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02.11.2008 Feature Article

Finally, the proverbial Fat Lady has sung!

It took the Accra Fast-Track High Court more than six months to hand down its verdict, but the good news is that the court, finally, decided to truck on the side of common sense and reason. Indeed, when Mr. Egbert Faibille, Jr., filed his idiotic and frivolous lawsuit against Dr. Stephen Adei , rector of the Ghana Institute of Management and Public Administration (GIMPA), many of us promptly called for the outright dismissal of the suit.

First of all, the plaintiff was clearly not qualified to launch such a lawsuit, in view of the fact of him also not being obviously qualified to teach at the rank of “professor,” or even “associate professor,” at any Ghanaian institution of higher learning.

Secondly, it appeared that the plaintiff, who is also a former student of the GIMPA rector, had a gratuitous and personal axe to grind with his former teacher. The suit also luridly pretended as if those faculty members and staff who Dr. Adei was being accused of professionally injuring were, somehow, ignorant of their own fundamental human and civil right to initiate a lawsuit on their own behalf, if, in fact, they had been as flagrantly injured as the plaintiff and his equally misguided counsel were claiming.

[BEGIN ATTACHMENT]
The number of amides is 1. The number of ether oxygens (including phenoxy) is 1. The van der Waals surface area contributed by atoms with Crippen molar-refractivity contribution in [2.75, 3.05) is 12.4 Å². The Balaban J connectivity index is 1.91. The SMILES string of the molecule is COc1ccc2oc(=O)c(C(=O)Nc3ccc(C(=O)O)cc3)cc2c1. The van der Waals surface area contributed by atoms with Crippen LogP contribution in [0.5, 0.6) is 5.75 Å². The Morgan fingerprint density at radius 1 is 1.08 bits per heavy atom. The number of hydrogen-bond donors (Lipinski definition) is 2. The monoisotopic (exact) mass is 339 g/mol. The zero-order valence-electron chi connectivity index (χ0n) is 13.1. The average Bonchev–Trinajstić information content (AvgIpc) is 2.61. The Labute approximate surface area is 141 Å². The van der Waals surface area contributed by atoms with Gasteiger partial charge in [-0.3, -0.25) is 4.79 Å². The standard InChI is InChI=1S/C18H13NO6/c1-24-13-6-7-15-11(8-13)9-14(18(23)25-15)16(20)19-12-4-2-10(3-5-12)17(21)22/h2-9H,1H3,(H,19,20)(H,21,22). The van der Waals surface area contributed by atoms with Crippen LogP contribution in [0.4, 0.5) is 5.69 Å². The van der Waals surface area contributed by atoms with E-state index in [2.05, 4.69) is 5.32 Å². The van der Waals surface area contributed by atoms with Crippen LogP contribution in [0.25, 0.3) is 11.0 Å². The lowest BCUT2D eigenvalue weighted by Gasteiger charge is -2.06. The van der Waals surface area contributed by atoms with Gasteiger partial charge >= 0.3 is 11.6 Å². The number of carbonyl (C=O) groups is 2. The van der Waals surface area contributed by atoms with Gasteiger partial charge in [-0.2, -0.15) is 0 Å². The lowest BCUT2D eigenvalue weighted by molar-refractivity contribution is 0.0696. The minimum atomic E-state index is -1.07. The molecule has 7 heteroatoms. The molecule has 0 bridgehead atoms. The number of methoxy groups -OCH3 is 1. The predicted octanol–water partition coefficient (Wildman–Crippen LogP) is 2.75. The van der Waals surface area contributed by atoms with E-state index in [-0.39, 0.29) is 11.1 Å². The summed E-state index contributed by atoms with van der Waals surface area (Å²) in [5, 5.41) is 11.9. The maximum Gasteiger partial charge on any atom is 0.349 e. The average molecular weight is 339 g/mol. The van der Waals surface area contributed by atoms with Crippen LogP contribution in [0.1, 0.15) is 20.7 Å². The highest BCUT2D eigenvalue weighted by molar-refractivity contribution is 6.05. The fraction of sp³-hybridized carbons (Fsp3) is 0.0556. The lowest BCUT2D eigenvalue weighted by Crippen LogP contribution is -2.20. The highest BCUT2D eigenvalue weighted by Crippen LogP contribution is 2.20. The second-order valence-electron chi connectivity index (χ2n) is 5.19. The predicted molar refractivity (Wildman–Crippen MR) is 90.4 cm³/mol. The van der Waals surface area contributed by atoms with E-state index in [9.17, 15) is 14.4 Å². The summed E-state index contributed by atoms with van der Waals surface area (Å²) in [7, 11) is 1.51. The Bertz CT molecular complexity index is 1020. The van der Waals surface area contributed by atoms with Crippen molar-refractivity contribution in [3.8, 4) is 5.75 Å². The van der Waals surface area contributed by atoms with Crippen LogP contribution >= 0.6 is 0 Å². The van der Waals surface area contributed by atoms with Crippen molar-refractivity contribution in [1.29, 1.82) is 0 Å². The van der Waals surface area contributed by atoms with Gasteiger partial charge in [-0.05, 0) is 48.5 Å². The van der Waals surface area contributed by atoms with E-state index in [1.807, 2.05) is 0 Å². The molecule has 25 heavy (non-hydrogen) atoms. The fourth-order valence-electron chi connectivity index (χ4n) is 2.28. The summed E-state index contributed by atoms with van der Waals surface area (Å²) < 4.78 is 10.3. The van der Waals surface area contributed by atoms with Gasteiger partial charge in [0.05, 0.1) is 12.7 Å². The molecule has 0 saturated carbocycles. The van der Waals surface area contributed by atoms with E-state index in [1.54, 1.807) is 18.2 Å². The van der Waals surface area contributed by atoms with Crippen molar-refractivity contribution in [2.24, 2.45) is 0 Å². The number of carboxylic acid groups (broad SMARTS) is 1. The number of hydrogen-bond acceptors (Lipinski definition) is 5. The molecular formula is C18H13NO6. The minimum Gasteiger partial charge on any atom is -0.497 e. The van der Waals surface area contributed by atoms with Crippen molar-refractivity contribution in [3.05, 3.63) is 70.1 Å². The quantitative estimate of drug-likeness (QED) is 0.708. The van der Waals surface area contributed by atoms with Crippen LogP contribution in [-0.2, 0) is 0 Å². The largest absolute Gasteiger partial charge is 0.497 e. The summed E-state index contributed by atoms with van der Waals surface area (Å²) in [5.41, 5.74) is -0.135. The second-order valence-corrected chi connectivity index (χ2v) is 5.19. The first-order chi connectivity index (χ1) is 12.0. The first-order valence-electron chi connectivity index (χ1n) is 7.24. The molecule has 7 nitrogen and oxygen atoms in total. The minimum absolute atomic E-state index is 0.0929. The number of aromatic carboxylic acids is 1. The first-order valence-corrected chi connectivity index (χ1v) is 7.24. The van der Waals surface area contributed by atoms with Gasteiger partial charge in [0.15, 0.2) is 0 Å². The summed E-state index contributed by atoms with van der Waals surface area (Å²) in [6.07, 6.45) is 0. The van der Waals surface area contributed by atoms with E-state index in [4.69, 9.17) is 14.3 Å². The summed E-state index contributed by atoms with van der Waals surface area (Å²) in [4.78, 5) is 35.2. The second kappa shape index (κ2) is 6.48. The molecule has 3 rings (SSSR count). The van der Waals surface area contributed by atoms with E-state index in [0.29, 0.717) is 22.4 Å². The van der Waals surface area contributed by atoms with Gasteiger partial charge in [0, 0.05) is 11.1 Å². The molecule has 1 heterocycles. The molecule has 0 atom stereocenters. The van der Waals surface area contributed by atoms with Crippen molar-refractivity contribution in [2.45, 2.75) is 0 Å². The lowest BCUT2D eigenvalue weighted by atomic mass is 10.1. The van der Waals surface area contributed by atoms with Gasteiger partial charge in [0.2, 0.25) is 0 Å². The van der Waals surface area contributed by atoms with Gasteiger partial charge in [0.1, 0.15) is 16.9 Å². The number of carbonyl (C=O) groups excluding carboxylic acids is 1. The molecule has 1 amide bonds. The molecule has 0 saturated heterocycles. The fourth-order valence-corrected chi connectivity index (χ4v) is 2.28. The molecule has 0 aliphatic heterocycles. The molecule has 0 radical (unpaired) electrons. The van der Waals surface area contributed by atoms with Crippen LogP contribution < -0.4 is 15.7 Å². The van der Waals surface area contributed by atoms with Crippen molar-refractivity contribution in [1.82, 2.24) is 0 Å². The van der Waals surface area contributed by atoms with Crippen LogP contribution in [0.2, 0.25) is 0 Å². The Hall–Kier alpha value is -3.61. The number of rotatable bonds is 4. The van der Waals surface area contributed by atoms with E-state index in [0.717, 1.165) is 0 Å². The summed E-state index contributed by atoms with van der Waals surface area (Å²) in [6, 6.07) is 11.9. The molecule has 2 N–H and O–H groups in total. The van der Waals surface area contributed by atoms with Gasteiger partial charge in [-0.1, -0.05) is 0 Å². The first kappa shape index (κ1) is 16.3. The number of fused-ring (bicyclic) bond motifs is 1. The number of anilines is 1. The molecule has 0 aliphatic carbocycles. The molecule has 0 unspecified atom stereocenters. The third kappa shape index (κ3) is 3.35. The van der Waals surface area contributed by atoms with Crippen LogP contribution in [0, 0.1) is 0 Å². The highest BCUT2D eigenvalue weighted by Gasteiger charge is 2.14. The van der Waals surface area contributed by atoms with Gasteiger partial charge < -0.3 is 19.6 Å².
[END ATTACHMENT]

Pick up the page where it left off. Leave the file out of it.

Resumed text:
Thirdly, Mr. Faibille appeared to have fatuously, presumptuously and singularly appointed himself as sole and foremost protector of academic and professional standards and integrity of the Ghana Institute of Management and Public Administration. The plaintiff also naively appeared to believe that the country's Fourth-Republican democratic dispensation entitled him to launch his frivolous lawsuit. Mr. Faibille, who does not appear to have creditably acquitted himself as a prosperous legal practitioner, was clearly out to make a hero out of himself at the damnable expense of his former teacher. Now he has himself to blame for the rest of his life. For, his intended appeal against the constructive and all-too-progressive verdict of the Accra Fast-Track High Court that presided over his suit is certain to be dismissed outright and post haste.